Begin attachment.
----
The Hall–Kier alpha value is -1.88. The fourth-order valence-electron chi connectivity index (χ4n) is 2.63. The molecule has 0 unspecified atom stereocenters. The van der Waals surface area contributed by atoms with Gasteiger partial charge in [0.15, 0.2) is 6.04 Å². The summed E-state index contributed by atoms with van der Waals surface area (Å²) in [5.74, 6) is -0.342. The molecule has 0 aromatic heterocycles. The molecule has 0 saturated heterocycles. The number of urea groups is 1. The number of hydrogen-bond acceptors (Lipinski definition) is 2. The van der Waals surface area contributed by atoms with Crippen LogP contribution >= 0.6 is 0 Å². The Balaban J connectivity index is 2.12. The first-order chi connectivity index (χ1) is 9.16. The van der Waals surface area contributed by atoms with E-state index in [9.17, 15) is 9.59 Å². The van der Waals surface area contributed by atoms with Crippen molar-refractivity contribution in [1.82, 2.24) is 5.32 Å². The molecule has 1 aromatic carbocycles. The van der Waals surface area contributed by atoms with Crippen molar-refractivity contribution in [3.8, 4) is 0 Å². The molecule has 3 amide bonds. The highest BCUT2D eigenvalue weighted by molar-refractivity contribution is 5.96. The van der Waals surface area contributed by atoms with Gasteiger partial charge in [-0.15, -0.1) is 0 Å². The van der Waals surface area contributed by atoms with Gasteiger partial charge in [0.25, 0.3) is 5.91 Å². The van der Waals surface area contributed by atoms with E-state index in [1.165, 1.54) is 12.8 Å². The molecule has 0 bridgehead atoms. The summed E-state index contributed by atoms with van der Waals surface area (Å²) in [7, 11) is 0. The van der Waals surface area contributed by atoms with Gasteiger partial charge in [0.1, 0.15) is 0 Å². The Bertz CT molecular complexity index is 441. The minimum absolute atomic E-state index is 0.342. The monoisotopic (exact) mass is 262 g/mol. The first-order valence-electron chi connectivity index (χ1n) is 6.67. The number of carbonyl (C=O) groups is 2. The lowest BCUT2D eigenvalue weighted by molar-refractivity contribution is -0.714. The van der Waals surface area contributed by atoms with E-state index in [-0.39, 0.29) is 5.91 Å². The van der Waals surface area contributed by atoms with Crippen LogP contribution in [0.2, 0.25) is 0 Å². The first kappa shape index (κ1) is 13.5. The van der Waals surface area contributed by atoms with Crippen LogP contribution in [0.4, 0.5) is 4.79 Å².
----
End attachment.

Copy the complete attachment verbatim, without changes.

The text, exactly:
The Hall–Kier alpha value is -1.88. The fourth-order valence-electron chi connectivity index (χ4n) is 2.63. The molecule has 0 unspecified atom stereocenters. The van der Waals surface area contributed by atoms with Gasteiger partial charge in [0.15, 0.2) is 6.04 Å². The summed E-state index contributed by atoms with van der Waals surface area (Å²) in [5.74, 6) is -0.342. The molecule has 0 aromatic heterocycles. The molecule has 0 saturated heterocycles. The number of urea groups is 1. The number of hydrogen-bond acceptors (Lipinski definition) is 2. The van der Waals surface area contributed by atoms with Crippen LogP contribution >= 0.6 is 0 Å². The Balaban J connectivity index is 2.12. The first-order chi connectivity index (χ1) is 9.16. The van der Waals surface area contributed by atoms with E-state index in [9.17, 15) is 9.59 Å². The van der Waals surface area contributed by atoms with Crippen molar-refractivity contribution in [1.82, 2.24) is 5.32 Å². The molecule has 1 aromatic carbocycles. The van der Waals surface area contributed by atoms with Crippen molar-refractivity contribution in [3.8, 4) is 0 Å². The molecule has 3 amide bonds. The highest BCUT2D eigenvalue weighted by molar-refractivity contribution is 5.96. The van der Waals surface area contributed by atoms with Gasteiger partial charge in [-0.15, -0.1) is 0 Å². The van der Waals surface area contributed by atoms with Gasteiger partial charge in [0.25, 0.3) is 5.91 Å². The van der Waals surface area contributed by atoms with E-state index in [1.165, 1.54) is 12.8 Å². The molecule has 0 bridgehead atoms. The summed E-state index contributed by atoms with van der Waals surface area (Å²) in [7, 11) is 0. The van der Waals surface area contributed by atoms with Gasteiger partial charge in [0.1, 0.15) is 0 Å². The Bertz CT molecular complexity index is 441. The minimum absolute atomic E-state index is 0.342. The monoisotopic (exact) mass is 262 g/mol. The first-order valence-electron chi connectivity index (χ1n) is 6.67. The number of carbonyl (C=O) groups is 2. The lowest BCUT2D eigenvalue weighted by molar-refractivity contribution is -0.714. The van der Waals surface area contributed by atoms with E-state index in [-0.39, 0.29) is 5.91 Å². The van der Waals surface area contributed by atoms with Crippen LogP contribution in [0.2, 0.25) is 0 Å². The first kappa shape index (κ1) is 13.5. The van der Waals surface area contributed by atoms with Crippen LogP contribution in [0.4, 0.5) is 4.79 Å².